After the Southern Poverty Law Center responded to a plea for help from students in Savannah, Tenn., we’re happy to report that students successfully wore pro-LGBT slogans at school last week without resistance and with mostly positive responses from classmates.
Students are leading the way for positive change in this small community, which many local gay people have described as unaccepting.
This welcome news comes after Isabella Nuzzo, a senior at Hardin County High School, wrote about her classmates’ struggle for freedom of speech. It began last spring when a student was forced to reverse her T-shirt with the slogan, “Lesbian and Proud.” A school official claimed that the shirt violated the dress code banning clothing with messages promoting sex.
On Isabella’s behalf, the Southern Poverty Law Center demanded that the school district respect the students’ rights to freedom of expression. School board attorneys agreed to allow the display of pro-LGBT slogans.
Isabella’s victory was big news locally. It also caught the attention of a church group. Just before this school year began, the group advertised free T-shirts with slogans such as "PROUD TO BE PRO-MARRIAGE, GOD DEFINES MARRIAGE!” Other T-shirts also appeared on campus.
One student wore a T-shirt advertising a “race for the cure” with a list of diseases such as cancer. But “homosexuality” also was prominently listed. Another student reportedly wore a T-shirt with the message: “Stop, Drop, and Roll Will Not Help You in Hell!” A girls’ restroom was recently defaced with anti-LGBT graffiti. And a student also was shoved for supporting LGBT people.
This sort of hostility isn’t new to LGBT students. “I’m gay, and I’ve been called fag, queer, fruity,” one Hardin County High School student wrote on Facebook. “I’ve been through bullying. And frankly the only reason it stopped is because my nephew died and everyone felt sorry for me.”
Not surprisingly, some LGBT students have opted for home schooling to avoid this hostility. Isabella, who is straight, and her friends decided to take a stand for a respectful, inclusive school environment last week. They wore pro-LGBT slogans such as “Gay, Fine By Me” to school on Aug. 15. Initially, about 15 district students participated, but other students soon joined the effort.
Isabella, a member of the student government, said about 13 people approached her during the day to ask how they could get a similar shirt. Some students heard negative comments about their shirts, but responses were mostly positive.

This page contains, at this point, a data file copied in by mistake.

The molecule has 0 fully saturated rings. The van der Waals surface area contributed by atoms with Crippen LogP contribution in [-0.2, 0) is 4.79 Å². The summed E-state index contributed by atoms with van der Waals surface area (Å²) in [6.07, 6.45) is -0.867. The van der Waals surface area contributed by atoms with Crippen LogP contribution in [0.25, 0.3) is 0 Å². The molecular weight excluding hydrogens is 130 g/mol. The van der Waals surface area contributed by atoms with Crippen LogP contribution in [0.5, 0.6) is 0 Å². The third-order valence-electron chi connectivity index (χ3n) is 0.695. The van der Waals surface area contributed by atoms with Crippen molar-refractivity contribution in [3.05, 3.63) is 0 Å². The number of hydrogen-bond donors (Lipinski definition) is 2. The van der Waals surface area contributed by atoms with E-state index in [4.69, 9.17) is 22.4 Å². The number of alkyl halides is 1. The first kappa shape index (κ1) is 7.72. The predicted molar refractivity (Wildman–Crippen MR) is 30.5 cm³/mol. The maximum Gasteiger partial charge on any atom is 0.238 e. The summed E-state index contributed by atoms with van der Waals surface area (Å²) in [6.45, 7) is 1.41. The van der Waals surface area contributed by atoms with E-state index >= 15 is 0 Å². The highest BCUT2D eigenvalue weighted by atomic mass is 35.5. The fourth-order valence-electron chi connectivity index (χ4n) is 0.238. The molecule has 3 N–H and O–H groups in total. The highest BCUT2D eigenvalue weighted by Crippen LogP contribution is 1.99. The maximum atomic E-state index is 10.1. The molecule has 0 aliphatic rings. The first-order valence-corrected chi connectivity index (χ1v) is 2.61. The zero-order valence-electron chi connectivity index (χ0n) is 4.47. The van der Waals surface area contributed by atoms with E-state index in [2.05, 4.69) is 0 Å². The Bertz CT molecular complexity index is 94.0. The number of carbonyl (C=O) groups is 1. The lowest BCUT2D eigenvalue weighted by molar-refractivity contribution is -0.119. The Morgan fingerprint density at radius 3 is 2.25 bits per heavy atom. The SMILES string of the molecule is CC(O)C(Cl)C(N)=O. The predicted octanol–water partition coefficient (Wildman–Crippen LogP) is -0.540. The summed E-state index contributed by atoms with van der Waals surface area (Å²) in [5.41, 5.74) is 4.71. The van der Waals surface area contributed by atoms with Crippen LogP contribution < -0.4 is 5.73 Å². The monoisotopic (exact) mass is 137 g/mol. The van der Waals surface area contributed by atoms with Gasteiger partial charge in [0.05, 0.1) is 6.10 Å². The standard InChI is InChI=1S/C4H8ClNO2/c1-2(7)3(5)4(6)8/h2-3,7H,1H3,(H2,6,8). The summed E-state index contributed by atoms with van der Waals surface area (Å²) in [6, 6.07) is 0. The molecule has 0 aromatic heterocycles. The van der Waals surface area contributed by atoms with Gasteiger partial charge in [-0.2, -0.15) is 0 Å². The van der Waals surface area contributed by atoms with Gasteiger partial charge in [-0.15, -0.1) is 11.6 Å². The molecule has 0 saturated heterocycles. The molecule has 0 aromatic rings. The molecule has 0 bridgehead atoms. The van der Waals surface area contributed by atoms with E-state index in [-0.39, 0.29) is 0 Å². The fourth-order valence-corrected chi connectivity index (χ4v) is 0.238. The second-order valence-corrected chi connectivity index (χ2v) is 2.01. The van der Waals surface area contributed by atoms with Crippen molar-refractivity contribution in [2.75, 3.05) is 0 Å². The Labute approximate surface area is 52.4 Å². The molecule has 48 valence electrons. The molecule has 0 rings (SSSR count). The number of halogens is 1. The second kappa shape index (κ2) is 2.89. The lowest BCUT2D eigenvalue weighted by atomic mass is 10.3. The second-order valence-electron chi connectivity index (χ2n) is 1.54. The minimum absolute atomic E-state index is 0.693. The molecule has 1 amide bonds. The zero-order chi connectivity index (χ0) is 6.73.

The SPLC stands with these LGBT students and their allies who are courageously speaking out for equality, human dignity and schools where all students are respected. They are performing a critical service to other LGBT students who suffer in silence.
One student leader posted this message online: “I don't think I've ever felt so accomplished in my life!!"
Students can play powerful roles in standing up against intolerance and anti-LGBT bias. But the burden must not rest on them alone. We call on school officials in Hardin County to take effective, evidence-based measures to address anti-LGBT hostility that continues to fester in the district’s schools.
Research shows that zero-tolerance policies are not the way to go; neither is sitting back and waiting to respond to individual, isolated reports of specific harassment. Students, of course, are entitled to their beliefs about LGBT equality. But all students should be welcome at school. They’re also due dignity and respect. Hardin County schools need to take an active, systemic approach to instill this message throughout the district.
Quite simply, everyone has a right to be who they are, including gay, lesbian, bisexual or transgender students. And school officials have a legal duty to adequately address anti-LGBT hostility. LGBT students deserve an equal opportunity to succeed in the classroom. They are as much a part of the community as any other student. They are Hardin County. They also are its future.
If the Facebook message from a bullied high school student is any indication, the future will be bright. “So my message to everyone going through bullying is to stay strong, fight back, be yourself, don’t hide that person inside you that is the true you, let them shine,” the student wrote. “Nobody can bring you down. Stand up for what you believe. Because you have every right to be who you are.You are beautiful.”
It’s time for school officials in Hardin County to take that message to heart.